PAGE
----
Purdue University Department of Agronomy

Corny News Network

Originally May 2000, updated May 2008
URL: http://www.kingcorn.org/news/timeless/VStagePrediction.html

Use Thermal Time to Predict Leaf Stage Development in Corn

R.L. (Bob) Nielsen
Agronomy Dept., Purdue Univ.
West Lafayette, IN 47907-2054
Email address: rnielsen at purdue.edu
 

eing able to predict when a field of corn will reach particular leaf stages can be useful for scheduling post-emergence applications of certain herbicides and sidedress N fertilizer, especially if your farming operation is so large that regular field inspections are difficult to work into your busy schedule. Leaf stage can be predicted on the basis of heat unit accumulation (aka growing degree days) from planting to the date in question.  

Review of Concepts. For a refresher on how corn leaf staging is done, read my article “Determining Corn Leaf Stages” (Nielsen, 2008a). Another topic that probably needs reviewing is the concept of heat units (HUs) or growing degree days (GDDs).  The concept is important because corn phenology is very dependent on temperature. Heat unit or GDD calculation for corn phenology is described in another accompanying article  “Heat Unit Concepts Related to Corn Development (Nielsen, 2008b).

Predicting Corn Phenology.  Given an understanding of corn leaf stage development and heat unit calculation, you can predict the leaf stage of development for a particular field given its planting date and temperatures since planting. It is useful if you know when the crop emerged, but if not you can estimate that event also.  Corn emergence typically requires from 100 to 120 GDDs from planting.

We know from previous research that corn leaf development rates can be accurately described by two linear response curves (Wuethrich, 1997).  From emergence to leaf stage V10 (ten visible leaf collars), leaf collar emergence occurs at about one leaf every 82 GDDs (Wuethrich’s data suggested 85 GDDs, but 11 years of plot data since suggests closer to 82 GDDs). From leaf stage V10 to the final leaf, leaf collar emergence occurs more rapidly at approximately one leaf every 50 GDDs. An example of this is illustrated in Figure 1 below for an adapted maturity hybrid planted at the Purdue Agronomy Farm in 2007.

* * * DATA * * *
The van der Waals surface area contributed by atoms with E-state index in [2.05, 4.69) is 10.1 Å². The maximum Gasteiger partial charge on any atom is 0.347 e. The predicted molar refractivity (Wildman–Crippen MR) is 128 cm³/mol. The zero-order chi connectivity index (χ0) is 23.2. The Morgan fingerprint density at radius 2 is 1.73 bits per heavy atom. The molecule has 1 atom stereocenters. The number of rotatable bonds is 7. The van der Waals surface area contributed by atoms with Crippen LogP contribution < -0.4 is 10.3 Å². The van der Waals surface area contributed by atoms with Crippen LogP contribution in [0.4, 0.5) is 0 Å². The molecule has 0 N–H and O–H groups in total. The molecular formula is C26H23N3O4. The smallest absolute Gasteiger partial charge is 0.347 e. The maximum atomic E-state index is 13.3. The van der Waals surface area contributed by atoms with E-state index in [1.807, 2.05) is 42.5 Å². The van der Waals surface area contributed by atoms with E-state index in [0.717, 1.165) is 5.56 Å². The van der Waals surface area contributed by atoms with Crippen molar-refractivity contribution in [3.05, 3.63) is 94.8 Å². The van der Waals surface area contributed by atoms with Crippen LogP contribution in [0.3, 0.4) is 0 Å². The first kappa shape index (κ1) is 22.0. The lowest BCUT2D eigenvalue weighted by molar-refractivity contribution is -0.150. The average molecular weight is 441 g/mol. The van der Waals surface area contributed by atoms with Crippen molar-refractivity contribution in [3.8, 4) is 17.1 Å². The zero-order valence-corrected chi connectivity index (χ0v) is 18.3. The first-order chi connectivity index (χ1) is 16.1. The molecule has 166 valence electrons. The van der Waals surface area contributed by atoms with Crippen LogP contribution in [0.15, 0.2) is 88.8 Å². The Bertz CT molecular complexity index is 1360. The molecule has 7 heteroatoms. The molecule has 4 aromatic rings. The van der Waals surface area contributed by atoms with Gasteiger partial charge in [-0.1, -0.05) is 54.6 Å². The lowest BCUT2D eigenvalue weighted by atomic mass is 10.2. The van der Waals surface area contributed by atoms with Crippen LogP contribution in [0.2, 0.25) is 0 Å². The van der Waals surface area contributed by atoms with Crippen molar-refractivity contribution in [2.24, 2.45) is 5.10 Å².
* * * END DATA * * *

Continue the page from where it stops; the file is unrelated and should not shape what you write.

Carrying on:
Example 1: A field was planted on April 28 and emerged on May 5. Since May 5, approximately 535 GDDs have accumulated.  Based on our research data, the estimated leaf stage for the crop (without looking at the field, mind you) would be between V6 and V7 (6 leaves x 82 GDDs = 492 GDDs; 7 leaves x 82 GDDs = 574 GDDs). 

Example 2: A field was planted on April 28, but you do not know exactly when it emerged. Since planting, approximately 785 GDDs have accumulated.  If you assume that the crop emerged in about 120 GDDs, then the estimated leaf stage for the crop would be about V8. This estimate is calculated by first subtracting 120 from 785 to account for the estimated thermal time to emergence, then dividing the result (665) by 82 (equal to 8.1). 

Example 3: A field was planted on April 28 and emerged on May 5. Since May 5, approximately 1220 GDDs have accumulated.  Your familiarity with these calculations tells you that the crop is likely beyond V10 (equal to 10 x 82 or 820 GDDs since emergence). So, first subtract 820 from 1220 (knowing the crop is at least at V10). Divide the result (400) by 50 to equal 8 additional leaves; for a total estimated leaf stage of V18.

Keep in mind that estimates of leaf stage development are only that, estimates. One of the factors that most influences the accuracy of these estimates is the existence or not of other growth-limiting stresses.  Severe plant stress will generally retard stem and leaf sheath elongation, thus delaying the appearance of leaf collars. However, what I have described here will put you in the proverbial ballpark in determining which fields are at which leaf stages on a given day. 

 
Fig. 1. Example of the linear response curves for thermal rate of leaf collar emergence for leaf stage development prior to V10 and beyond V10 for an adapted maturity hybrid planted at the Purdue Agronomy Farm on 7 May 2007.

Related References:

Loux, Mark, Anthony F. Dobbels, Jeff Stachler, Bill Johnson, Glenn Nice, & Tom Bauman. 2008. 2008 Weed Control Guide for Ohio and Indiana (WS-16). Table 7: Rainfast Intervals, Spray Additives, and Maximum Crop Size for Postemergence Corn Herbicides. Purdue Univ. & Ohio State Univ. Coop. Ext. Services. [On-Line]. Available at http://www.btny.purdue.edu/Pubs/WS/WS-16/CornRainfast.pdf.  (URL accessed 5/8/08).

Nielsen, R.L. (Bob). 2008a. Determining Corn Leaf Stages. [On-Line]. Corny News Network, Purdue Univ. [On-Line]. Available at  http://www.kingcorn.org/news/timeless/VStageMethods.html (URL accessed 5/8/08).

Nielsen, R.L. (Bob). 2008b. Heat Unit Concepts Related to Corn Development. Corny News Network, Purdue Univ. [On-Line]. Available at http://www.kingcorn.org/news/timeless/HeatUnits.html.  (URL accessed 5/8/08). 

Nielsen, R.L. (Bob). 2008b. Tips for Staging Corn with Severe Leaf Damage.  Corny News Network, Purdue Univ. [On-Line]. Available at http://www.kingcorn.org/news/timeless/VStagingTips.html.  (URL accessed 5/8/08).

Purdue University. 2008. Corn & Soybean Field Guide (ID-179). To order, call Purdue Extension toll-free at (888) 398-4636 and ask for the Media Distribution Center.

Wuethrich, Kirby. 1997. Vegetative and Reproductive Phenology of Fourteen Hybrids of Dent Corn (Zea mays L.). M.S. thesis, Purdue Univ.